We have thus been working on including the Pixel information into the overall tracking trigger system for the CMS upgrade so that we can reduce the rate of events but still maintain a high efficiency for selecting interesting events. We have been playing a leading role in the R&D for a CMS level-1 Pixel Trigger for the CMS Phase 1 and 2 upgrades. We developed the Level-1 (real-time and hardware-based) pixel tracking algorithm (PiXTRK) matching with the electromagnetic (EM) calorimeter object and extended it to the tau trigger, we have been developing the level-1 b quark tagging algorithm using pixel detector.

The left plot of attached Fig 2 shows Level-1 single electron/photon trigger rate as a function of the transverse energy (ET) threshold, while the right plot shows the rate reduction factor by the PiXTRK algorithm. For a threshold of 20 GeV, the rate of a single electron trigger can be reduced by a factor of about 6 when Level-1 e/γ objects are matched to pixel based tracks. It also allows lowering ET threshold from 35 to 20 GeV while keeping 50 kHz event rate. This means not having to apply higher thresholds in the energy of the elementary physics objects in the calorimeter based trigger. This is a big technological challenge as well and our exploratory studies have shown their feasibility and interest.

Since the Level-1 latency for CMS upgrade is designed to be about 12.5 microsecond, the new Level-1 pixel track matching should be done very quickly in less than few micro seconds. In order to implement the PiXTRK algorithm, we considered to use the new generation of FPGA’s (field programmable gate array) and multi process units (Intel Xeon Phi Co-processor or GPGPU) or even more novel firmware and hardware solutions, this has been started in the last part of this project.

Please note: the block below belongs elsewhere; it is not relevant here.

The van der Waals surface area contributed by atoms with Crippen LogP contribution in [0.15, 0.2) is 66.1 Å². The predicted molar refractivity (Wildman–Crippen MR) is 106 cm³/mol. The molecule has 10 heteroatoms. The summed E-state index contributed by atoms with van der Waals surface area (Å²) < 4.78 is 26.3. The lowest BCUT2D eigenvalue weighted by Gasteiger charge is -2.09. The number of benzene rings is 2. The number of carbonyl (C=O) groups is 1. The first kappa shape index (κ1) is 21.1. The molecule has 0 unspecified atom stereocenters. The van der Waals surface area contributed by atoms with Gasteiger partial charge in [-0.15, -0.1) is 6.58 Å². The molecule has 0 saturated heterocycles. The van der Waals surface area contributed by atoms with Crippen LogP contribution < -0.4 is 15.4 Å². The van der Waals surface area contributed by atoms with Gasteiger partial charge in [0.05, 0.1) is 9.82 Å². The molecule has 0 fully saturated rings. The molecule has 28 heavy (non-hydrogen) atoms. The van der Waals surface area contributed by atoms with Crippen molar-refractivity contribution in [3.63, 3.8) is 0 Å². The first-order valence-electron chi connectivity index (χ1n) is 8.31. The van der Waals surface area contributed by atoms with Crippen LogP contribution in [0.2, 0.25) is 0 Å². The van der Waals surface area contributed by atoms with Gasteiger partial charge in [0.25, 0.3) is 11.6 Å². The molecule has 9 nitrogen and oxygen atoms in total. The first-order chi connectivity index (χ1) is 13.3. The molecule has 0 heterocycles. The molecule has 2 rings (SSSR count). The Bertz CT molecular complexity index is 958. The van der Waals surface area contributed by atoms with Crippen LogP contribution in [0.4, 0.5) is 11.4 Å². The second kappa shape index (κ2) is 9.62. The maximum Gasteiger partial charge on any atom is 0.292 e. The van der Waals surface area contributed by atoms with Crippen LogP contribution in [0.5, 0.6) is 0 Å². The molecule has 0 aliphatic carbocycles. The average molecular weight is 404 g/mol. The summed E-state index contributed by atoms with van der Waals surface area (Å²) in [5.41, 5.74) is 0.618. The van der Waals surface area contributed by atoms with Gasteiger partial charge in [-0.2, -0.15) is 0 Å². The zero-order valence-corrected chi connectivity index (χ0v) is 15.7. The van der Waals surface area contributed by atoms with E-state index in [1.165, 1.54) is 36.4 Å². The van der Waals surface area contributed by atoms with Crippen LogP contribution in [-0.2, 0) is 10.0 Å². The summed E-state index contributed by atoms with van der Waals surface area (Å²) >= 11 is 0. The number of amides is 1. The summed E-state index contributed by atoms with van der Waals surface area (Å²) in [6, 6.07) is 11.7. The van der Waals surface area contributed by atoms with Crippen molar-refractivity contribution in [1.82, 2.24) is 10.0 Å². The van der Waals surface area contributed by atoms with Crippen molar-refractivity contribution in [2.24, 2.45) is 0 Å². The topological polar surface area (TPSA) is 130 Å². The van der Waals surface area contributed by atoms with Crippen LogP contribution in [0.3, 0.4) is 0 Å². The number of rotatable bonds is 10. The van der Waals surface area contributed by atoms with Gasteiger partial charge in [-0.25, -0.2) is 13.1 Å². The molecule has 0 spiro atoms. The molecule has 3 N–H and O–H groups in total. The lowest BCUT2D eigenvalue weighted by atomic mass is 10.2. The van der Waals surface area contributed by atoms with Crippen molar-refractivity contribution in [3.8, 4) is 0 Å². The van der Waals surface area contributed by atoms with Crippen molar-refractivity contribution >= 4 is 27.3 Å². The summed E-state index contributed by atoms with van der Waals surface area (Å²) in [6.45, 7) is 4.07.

We performed in a complementary way to this work the development of an innovative position sensitive pixelated sensor to detect and measure with high precision the coordinates of the ionizing particles. The silicon avalanche pixel sensors (APiX) is based on the vertical integration of avalanche pixels connected in pairs and operated in coincidence with embedded digital electronics on the chip. The APiX sensor addresses the need to minimize the material budget and related multiple scattering effects in tracking systems requiring a high spatial resolution in the presence of a large occupancy. The expected operation of the new sensor features low noise, low power consumption and suitable radiation tolerance. The APiX device provides on-chip digital information on the position of the impact coordinate of the impinging charged particle and can be seen as the building block of a modular system of pixelated arrays, implementing a sparsified readout. The technological challenges are the 3D the vertical integration of the device under CMOS processes and integration of electronics. The outcome of this R&D activity can be beneficial to a number of other fields, including: research instrumentation; biomedical applications (e.g.: with beta-emitters); electron microscopy; CMOS imagers; other (industrial quality controls, homeland security etc). Similarly the work on real time processing and fast algorithm is useful in many other fields of research (ex astrophysics) but also applied to Medical Imaging or several other computing areas.